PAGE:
Our regular parenting expert, Anna Cole, wrote a wonderfully heart-warming article for our Autumn 2020 issue. She discussed the challenges that new parents can face, and how relief from these pressures can be found in simply knowing that they are doing their best. Read the full article below.
For every new mum and dad
by Anna Cole
No matter how many books you read, or how many people you talk to, holding your new baby in your arms is a life-changing moment. Depending on the birth experience you have, you may be elated or you may be exhausted. You may crest highs you’ve never known, or you may feel bleaker than the darkest thunder storm.
As you embark on this new journey and begin to adjusting to a new schedule, the questions are many. Am I doing this right? Should I feed her or bathe her? Should she be feeding or sleeping? Are we bonding? Should I feel this confused?
The questions may go deeper. How do I want to raise this child? What are my beliefs and how do they differ from my parents’ beliefs? Who can help me in this? Sometimes, the questions can get desperate. When can I take a shower? Will I ever sleep again?
And they rarely stop. Soon you may question how to help your child sleep alone, how best to respond to him when he cries, when you should respond, and how often. When to begin weaning, and how to introduce solids? The decision-making can seem endless and overwhelming, but it comes from the most sacred place there is: Love.
Ultimately, these questions boil down to one question: Am I giving the best to my child?
And I have an answer. You are mama. You are Papa. You are there. You care.
As the author and founder of Gentle Parenting Resources L.R Knost says, “Life is amazing. And then it’s awful. And then it’s amazing again. And in between the amazing and awful, it’s ordinary and mundane and routine. Breathe in the amazing, hold on through the awful, and relax and exhale during the ordinary.”
Right at the heart of this new love story is you, the attachment you make and connection you build with your child. This is a new role that you get to define, exactly as you wish.
New parents can be hard on themselves. They become stressed in their desire to provide well. Before you let the questions overtake you, there are five truths that every new parent should know. They will soothe you when parenting is awful, ordinary and mundane, and they will help you find joy in those moments when it is amazing.
Five truths for every new parent
Five minutes of undivided loving attention with your baby each day can go a very long way in building a healthy attachment. Holding, cherishing, noticing, and staring into your baby’s eyes lets him know you are there and he is wanted.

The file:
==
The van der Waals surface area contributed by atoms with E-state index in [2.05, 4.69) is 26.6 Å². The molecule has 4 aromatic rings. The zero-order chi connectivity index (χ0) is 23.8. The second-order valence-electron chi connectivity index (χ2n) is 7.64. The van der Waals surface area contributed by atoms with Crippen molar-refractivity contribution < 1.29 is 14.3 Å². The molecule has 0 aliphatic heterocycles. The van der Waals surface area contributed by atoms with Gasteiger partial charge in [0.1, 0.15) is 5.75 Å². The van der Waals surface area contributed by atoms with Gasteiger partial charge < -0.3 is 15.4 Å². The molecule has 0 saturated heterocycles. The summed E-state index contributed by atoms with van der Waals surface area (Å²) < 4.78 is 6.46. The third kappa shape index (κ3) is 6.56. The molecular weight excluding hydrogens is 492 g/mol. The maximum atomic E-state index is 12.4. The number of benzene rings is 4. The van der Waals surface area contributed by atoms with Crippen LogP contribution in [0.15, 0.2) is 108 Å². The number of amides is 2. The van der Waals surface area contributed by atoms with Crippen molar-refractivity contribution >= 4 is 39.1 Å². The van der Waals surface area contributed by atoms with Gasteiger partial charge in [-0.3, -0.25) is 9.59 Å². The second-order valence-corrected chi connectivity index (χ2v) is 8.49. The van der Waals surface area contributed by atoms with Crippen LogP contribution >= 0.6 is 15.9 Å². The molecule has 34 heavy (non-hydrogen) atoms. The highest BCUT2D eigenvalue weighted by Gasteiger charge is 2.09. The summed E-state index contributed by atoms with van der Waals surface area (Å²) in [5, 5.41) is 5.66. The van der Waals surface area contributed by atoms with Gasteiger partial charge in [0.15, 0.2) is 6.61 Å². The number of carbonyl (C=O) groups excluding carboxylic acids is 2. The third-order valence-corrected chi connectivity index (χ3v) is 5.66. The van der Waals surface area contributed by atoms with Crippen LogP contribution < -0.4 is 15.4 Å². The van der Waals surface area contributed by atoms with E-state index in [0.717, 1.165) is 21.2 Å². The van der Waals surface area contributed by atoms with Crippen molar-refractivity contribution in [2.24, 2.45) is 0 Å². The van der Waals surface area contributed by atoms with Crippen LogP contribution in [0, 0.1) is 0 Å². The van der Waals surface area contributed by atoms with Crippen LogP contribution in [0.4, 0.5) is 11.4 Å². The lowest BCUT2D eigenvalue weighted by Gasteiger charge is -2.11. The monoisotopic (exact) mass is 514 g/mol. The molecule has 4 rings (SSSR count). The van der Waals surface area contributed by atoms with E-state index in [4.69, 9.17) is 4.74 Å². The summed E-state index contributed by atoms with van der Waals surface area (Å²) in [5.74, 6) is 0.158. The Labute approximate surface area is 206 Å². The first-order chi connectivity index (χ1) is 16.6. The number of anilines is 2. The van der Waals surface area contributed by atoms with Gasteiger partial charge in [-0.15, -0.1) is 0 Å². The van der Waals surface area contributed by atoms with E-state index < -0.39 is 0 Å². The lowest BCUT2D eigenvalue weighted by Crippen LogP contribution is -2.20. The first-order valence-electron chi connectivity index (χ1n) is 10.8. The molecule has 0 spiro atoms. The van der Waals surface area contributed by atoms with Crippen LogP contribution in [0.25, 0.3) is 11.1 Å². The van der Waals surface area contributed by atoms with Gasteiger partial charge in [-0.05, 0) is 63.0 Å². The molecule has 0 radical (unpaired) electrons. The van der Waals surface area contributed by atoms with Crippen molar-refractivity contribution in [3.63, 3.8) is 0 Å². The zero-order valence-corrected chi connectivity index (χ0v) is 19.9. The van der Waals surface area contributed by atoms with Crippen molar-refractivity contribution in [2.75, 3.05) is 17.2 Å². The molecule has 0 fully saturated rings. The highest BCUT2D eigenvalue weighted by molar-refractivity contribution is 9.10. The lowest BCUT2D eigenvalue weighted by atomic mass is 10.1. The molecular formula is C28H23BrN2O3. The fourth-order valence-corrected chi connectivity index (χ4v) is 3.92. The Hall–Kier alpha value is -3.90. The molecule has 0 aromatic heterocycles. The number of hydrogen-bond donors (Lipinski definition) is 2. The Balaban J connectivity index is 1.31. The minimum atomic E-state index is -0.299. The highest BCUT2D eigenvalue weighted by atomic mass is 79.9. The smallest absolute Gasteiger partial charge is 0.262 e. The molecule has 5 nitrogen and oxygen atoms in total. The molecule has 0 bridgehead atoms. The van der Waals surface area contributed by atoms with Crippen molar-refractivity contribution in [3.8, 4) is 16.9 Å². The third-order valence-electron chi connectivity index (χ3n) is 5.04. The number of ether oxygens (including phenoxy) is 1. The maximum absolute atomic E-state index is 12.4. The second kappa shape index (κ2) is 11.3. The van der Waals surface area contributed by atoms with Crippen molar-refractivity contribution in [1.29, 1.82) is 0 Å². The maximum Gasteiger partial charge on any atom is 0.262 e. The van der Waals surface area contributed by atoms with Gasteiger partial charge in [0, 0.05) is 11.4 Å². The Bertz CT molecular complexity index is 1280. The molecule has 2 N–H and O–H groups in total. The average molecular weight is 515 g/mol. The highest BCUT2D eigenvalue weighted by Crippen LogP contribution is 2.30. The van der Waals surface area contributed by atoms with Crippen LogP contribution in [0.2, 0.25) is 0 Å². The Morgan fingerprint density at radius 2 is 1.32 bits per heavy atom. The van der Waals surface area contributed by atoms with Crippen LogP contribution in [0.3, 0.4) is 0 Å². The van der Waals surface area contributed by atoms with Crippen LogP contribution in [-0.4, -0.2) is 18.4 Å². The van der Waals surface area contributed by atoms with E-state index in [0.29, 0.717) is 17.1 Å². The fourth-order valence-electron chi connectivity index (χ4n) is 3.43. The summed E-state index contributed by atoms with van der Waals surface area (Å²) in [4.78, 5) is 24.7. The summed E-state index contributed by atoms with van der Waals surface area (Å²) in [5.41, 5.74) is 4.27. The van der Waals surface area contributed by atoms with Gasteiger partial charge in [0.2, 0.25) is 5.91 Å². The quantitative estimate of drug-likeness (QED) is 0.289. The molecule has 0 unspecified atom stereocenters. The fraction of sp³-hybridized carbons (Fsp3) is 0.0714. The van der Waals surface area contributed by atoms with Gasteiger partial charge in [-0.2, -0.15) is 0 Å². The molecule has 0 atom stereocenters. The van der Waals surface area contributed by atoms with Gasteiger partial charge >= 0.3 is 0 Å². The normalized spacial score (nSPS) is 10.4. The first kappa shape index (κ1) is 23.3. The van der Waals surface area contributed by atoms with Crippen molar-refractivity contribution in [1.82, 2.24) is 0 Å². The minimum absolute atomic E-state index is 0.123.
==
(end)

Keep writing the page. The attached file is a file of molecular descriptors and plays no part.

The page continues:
Find someone who can listen well about what it’s like to be a parent, without needing to give you advice or fix you. Parenting is emotional work which can’t be done in isolation. Having an opportunity to offload helps you to expel parenting fears and explore your questions. With regular exchanges, there is time to cry, get angry, and work through worry, providing space to return to your baby calmer and more ready to face the next hurdle.
Sometimes your baby may just need to cry in your arms, even after all of his or her physical needs are taken care of. Babies are capable of working through emotions too, in their way. Being born is a tough job, for you and your baby. If you are wracking your brains trying to work out why your babe is crying after her needs have been met, hold her, make eye contact and try listening. She may be trying to expel her fears too. (You can check out more about what we call ‘Staylistening’ with babies on the Hand in Hand Parenting website listed at bottom of page).
You are a good mum. You deserve support even when you are tired, frustrated and fed up. Yes, you do! Your baby deserves a mama – and a papa – who are rested and fed, has time for herself or himself, and can return to be really present with their child. Find people you can rely on so that if you need something, you aren’t shy to ask. Ever.
Your baby cries for a reason. You will never ‘spoil’ them by responding with love. Babies do not cry to manipulate or control. Sometimes the going feels just as tough for your little one as it does for you. Their young brains cannot show you everything they feel through primitive language and gesture, but your physical love and affection shows them you are close and that they will always be loved and protected.
Anna Cole is a Hand in Hand Instructor. Find out more at handinhandparenting.org and keep an eye on my Facebook page for upcoming online class for parents of under 10s and also preteens in September. This article is based on the ideas, wisdom and care of Stephanie Parker, and the team at Hand in Hand Parenting.